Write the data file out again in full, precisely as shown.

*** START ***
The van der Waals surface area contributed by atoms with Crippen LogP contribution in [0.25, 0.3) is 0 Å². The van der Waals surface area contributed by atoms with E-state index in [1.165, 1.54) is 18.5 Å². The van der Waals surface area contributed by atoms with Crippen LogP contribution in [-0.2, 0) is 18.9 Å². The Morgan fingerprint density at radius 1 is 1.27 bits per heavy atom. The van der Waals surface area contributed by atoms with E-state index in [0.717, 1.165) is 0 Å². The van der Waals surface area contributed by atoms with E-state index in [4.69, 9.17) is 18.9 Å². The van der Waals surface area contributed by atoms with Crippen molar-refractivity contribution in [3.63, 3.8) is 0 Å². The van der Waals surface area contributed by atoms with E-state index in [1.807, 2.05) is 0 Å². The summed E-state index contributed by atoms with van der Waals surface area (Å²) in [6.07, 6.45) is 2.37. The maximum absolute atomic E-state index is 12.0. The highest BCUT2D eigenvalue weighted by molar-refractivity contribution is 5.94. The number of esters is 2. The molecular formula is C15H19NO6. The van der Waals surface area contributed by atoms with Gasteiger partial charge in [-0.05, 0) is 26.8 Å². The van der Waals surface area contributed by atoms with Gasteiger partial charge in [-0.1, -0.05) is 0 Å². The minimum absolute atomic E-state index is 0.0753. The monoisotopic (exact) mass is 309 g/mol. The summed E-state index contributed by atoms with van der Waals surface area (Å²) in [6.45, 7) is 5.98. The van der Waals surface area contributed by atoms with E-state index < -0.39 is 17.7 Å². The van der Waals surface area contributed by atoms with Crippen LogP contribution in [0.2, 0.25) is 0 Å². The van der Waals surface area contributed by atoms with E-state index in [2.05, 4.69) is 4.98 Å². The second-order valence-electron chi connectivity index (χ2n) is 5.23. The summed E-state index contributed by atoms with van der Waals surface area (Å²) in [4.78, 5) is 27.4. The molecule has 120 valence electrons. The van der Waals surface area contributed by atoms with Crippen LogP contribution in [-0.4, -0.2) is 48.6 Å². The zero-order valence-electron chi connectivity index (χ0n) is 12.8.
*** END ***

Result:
The van der Waals surface area contributed by atoms with Crippen LogP contribution in [0.25, 0.3) is 0 Å². The van der Waals surface area contributed by atoms with E-state index in [1.165, 1.54) is 18.5 Å². The van der Waals surface area contributed by atoms with Crippen LogP contribution in [-0.2, 0) is 18.9 Å². The Morgan fingerprint density at radius 1 is 1.27 bits per heavy atom. The van der Waals surface area contributed by atoms with E-state index in [0.717, 1.165) is 0 Å². The van der Waals surface area contributed by atoms with E-state index in [4.69, 9.17) is 18.9 Å². The van der Waals surface area contributed by atoms with Crippen molar-refractivity contribution in [3.63, 3.8) is 0 Å². The van der Waals surface area contributed by atoms with E-state index in [1.807, 2.05) is 0 Å². The summed E-state index contributed by atoms with van der Waals surface area (Å²) in [6.07, 6.45) is 2.37. The maximum absolute atomic E-state index is 12.0. The highest BCUT2D eigenvalue weighted by molar-refractivity contribution is 5.94. The number of esters is 2. The molecular formula is C15H19NO6. The van der Waals surface area contributed by atoms with Gasteiger partial charge in [-0.05, 0) is 26.8 Å². The van der Waals surface area contributed by atoms with Gasteiger partial charge in [-0.1, -0.05) is 0 Å². The minimum absolute atomic E-state index is 0.0753. The monoisotopic (exact) mass is 309 g/mol. The summed E-state index contributed by atoms with van der Waals surface area (Å²) in [6.45, 7) is 5.98. The van der Waals surface area contributed by atoms with E-state index < -0.39 is 17.7 Å². The van der Waals surface area contributed by atoms with Crippen LogP contribution in [0.2, 0.25) is 0 Å². The van der Waals surface area contributed by atoms with E-state index in [2.05, 4.69) is 4.98 Å². The second-order valence-electron chi connectivity index (χ2n) is 5.23. The summed E-state index contributed by atoms with van der Waals surface area (Å²) in [4.78, 5) is 27.4. The molecule has 120 valence electrons. The van der Waals surface area contributed by atoms with Crippen LogP contribution in [-0.4, -0.2) is 48.6 Å². The zero-order valence-electron chi connectivity index (χ0n) is 12.8.